Yau writes that "Jaffe uses different palettes and combinations of color throughout each painting. These distinct combinations infuse each of the painting’s sections with its own individuality. Something different is found in each section, a self-contained color or graphic sign. The fact that Jaffe can lash them all together without resorting to any obvious visual device is nothing short of remarkable. Jaffe carefully calibrates the dissonance running through her best paintings. Every image is distinct and part of something larger; and the larger parts are prevented from subjugating other sections."
Raphael Rubinstein blogs about the work of painter Shirley Jaffe.
Rubinstein writes: "Shirley Jaffe emerged from the crucible of gestural abstraction with an approach to painting that has given her maximum formal freedom within fairly constant material conditions. A smooth-edge (rather than hard-edge) painter, she fills each one of her canvases with arrays of flat, discontinuous shapes (geometric, biomorphic, linear, allusive, ideal, familiar, eccentric, graceful, clunky) in which the color experiments of classic 20th century abstraction are pushed to new levels of creative discord and strange harmony. Frequently inspired by momentary glimpses of urban landscapes, or visual memories, her paintings undergo a long process of correction and adjustment as shapes change contour and color, or disappear completely, until absolute autonomy and tight choreography coincide."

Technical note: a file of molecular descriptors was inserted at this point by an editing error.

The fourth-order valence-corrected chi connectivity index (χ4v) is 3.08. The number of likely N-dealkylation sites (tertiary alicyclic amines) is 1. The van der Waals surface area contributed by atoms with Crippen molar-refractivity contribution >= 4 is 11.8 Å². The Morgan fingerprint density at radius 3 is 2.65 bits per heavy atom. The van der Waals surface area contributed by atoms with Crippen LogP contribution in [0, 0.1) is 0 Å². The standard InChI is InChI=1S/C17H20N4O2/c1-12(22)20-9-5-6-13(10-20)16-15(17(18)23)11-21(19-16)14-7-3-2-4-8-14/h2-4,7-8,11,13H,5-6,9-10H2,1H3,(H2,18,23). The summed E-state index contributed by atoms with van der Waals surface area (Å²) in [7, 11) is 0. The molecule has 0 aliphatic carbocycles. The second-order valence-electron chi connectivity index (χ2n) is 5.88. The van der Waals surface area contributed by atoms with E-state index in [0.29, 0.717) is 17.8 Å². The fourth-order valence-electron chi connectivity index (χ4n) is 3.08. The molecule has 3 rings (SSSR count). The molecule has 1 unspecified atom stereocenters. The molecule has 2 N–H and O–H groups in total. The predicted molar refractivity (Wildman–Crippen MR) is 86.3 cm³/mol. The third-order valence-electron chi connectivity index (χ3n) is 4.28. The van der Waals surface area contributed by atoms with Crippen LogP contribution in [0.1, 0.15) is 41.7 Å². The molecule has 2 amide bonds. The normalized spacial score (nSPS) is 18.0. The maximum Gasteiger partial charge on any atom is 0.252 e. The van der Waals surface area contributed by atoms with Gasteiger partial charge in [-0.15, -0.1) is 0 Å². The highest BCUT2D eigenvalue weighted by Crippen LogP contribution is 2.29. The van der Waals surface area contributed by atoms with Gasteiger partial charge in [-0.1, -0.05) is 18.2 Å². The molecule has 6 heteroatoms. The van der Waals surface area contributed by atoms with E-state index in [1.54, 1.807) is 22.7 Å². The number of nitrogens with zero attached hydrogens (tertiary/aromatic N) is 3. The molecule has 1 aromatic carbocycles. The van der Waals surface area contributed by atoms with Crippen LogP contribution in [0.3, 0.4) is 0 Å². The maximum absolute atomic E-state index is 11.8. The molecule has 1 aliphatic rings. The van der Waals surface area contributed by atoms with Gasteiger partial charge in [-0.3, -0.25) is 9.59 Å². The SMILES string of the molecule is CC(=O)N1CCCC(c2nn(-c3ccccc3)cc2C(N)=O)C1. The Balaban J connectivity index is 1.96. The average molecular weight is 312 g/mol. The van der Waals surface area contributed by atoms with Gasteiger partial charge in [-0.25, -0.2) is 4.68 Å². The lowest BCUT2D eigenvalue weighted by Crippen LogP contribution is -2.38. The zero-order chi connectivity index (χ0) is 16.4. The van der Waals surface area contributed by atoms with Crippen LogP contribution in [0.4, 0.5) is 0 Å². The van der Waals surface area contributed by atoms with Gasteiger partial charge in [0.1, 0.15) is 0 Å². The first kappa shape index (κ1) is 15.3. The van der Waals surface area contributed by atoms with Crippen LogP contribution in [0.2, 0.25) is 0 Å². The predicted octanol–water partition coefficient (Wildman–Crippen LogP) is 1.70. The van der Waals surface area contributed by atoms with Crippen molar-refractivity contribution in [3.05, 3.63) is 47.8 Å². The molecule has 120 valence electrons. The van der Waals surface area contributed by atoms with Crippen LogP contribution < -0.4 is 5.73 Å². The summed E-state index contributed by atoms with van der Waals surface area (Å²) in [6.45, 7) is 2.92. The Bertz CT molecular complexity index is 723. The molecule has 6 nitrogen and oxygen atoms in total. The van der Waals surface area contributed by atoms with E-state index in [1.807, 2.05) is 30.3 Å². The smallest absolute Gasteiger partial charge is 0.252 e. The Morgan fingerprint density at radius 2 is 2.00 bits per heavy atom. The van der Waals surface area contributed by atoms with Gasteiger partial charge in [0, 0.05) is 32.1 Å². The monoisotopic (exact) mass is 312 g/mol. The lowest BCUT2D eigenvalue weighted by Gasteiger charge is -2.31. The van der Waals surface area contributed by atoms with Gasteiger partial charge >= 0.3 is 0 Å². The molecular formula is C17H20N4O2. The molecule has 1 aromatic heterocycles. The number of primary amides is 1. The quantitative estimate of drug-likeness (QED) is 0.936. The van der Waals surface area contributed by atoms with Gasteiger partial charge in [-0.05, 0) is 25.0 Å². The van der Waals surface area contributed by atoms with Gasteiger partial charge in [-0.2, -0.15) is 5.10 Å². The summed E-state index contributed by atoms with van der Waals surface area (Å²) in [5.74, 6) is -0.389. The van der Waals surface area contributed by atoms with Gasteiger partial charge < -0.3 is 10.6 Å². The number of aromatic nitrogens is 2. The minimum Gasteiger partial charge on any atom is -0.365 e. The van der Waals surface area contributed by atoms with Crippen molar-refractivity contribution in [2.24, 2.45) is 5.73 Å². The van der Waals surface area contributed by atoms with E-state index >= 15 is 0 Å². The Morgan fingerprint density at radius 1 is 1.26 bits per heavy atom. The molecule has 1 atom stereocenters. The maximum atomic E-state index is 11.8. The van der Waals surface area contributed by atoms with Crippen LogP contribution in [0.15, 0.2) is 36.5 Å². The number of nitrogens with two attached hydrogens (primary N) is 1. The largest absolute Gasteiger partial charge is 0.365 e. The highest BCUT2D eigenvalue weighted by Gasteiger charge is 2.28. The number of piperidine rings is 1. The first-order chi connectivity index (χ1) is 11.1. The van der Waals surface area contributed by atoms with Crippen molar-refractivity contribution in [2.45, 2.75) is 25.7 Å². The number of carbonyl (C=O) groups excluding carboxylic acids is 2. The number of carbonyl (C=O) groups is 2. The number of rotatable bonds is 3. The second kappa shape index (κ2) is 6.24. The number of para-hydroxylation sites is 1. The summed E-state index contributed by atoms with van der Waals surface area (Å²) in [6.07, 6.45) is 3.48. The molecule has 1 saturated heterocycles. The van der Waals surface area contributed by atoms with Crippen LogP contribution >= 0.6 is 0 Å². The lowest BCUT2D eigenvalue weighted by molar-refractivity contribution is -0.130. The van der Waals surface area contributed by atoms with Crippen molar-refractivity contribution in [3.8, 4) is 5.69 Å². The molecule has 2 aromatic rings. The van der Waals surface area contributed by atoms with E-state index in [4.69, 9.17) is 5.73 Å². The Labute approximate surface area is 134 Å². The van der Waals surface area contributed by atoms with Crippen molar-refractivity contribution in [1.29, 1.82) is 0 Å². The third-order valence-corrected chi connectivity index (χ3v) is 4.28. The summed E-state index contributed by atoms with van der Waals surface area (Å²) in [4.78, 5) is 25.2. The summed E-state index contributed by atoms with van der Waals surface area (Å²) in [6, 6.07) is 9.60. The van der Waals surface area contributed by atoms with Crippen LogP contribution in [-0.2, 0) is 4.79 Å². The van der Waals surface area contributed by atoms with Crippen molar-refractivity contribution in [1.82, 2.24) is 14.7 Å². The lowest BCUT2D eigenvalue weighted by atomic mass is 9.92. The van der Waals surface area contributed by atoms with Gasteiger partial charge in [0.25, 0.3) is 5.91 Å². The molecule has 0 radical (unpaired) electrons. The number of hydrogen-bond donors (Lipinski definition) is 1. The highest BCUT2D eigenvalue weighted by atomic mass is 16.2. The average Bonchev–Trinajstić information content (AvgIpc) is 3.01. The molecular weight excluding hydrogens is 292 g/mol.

Paul Behnke photoblogs the recent exhibition The Lure of Paris at Loretta Howard Gallery, New York. The show highlights the lesser known influence of Paris on mid-century American artists and features work by Biala, Norman Bluhm, Ed Clark, Harold Cousins, Beauford Delaney, Sam Francis, Shirley Goldfarb, Cleve Gray, Al Held, Shirley Jaffe, Conrad Marca-Relli, Joan Mitchell, Jules Olitski, Milton Resnick, Jean-Paul Riopelle, George Sugarman, and Jack Youngerman.
Sol Ostrow writes in the catalogue: "In the 1950s, with the triumph of the New York School, the United States for the first time in history had produced visual art of international consequence. Yet, artists from the United States and from all over Europe continued to flock to Paris just as the center of the western art world was shifting to New York... Their reasons varied. Some saw it as an opportunity to be cosmopolitan or to satisfy their wanderlust; others may have imagined the Paris of Le Jazz Hot, café society, and the romance of the pre-war avant-garde, or the chance to see works by Vuillard, Bonnard, Matisse, etc., that they knew only from black and white reproductions. In most cases the women artists had accompanied their significant others, while like the generation before them, the Afro-American artists, sought to escape the racism that was endemic in the States."
Kalm notes that this is "a prime group of painters dealing with the contemporary challenges of formalist abstraction. This walking tour includes views of works by: Andrea Belag, Shirley Jaffe, Alix Le Méléder, Sylvan Lionni, Julia Rommel, Patricia Treib, Stephen Westfall, Stanley Whitney."
Edited by artist Brett Baker, Painters' Table highlights writing from the painting blogosphere as it is published and serves as a platform for exploring blogs that focus primarily on the subject of painting.